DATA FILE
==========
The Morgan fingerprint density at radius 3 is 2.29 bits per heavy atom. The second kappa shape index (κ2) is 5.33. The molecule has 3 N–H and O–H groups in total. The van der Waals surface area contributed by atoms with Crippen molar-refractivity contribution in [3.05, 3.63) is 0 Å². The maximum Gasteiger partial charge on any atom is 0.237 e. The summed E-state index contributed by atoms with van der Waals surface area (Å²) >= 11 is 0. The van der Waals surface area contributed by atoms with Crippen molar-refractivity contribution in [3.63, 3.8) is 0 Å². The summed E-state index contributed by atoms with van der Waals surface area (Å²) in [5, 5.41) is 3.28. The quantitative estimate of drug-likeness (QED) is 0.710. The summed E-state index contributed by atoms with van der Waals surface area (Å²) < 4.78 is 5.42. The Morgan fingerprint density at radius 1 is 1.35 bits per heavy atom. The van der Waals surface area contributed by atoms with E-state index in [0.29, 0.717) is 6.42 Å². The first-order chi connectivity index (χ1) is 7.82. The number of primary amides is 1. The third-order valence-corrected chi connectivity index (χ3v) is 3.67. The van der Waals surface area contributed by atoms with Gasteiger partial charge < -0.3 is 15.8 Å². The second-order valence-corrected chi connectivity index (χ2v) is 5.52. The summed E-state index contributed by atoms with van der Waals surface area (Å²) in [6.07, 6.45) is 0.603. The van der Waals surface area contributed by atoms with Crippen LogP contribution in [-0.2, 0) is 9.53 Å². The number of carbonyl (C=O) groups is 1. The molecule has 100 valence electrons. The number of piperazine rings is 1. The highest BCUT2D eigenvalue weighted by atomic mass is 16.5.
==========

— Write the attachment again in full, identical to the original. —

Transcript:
The Morgan fingerprint density at radius 3 is 2.29 bits per heavy atom. The second kappa shape index (κ2) is 5.33. The molecule has 3 N–H and O–H groups in total. The van der Waals surface area contributed by atoms with Crippen molar-refractivity contribution in [3.05, 3.63) is 0 Å². The maximum Gasteiger partial charge on any atom is 0.237 e. The summed E-state index contributed by atoms with van der Waals surface area (Å²) >= 11 is 0. The van der Waals surface area contributed by atoms with Crippen molar-refractivity contribution in [3.63, 3.8) is 0 Å². The summed E-state index contributed by atoms with van der Waals surface area (Å²) in [5, 5.41) is 3.28. The quantitative estimate of drug-likeness (QED) is 0.710. The summed E-state index contributed by atoms with van der Waals surface area (Å²) < 4.78 is 5.42. The Morgan fingerprint density at radius 1 is 1.35 bits per heavy atom. The van der Waals surface area contributed by atoms with E-state index in [0.29, 0.717) is 6.42 Å². The first-order chi connectivity index (χ1) is 7.82. The number of primary amides is 1. The third-order valence-corrected chi connectivity index (χ3v) is 3.67. The van der Waals surface area contributed by atoms with Gasteiger partial charge < -0.3 is 15.8 Å². The second-order valence-corrected chi connectivity index (χ2v) is 5.52. The summed E-state index contributed by atoms with van der Waals surface area (Å²) in [6.07, 6.45) is 0.603. The van der Waals surface area contributed by atoms with Crippen LogP contribution in [-0.2, 0) is 9.53 Å². The number of carbonyl (C=O) groups is 1. The molecule has 100 valence electrons. The number of piperazine rings is 1. The highest BCUT2D eigenvalue weighted by atomic mass is 16.5.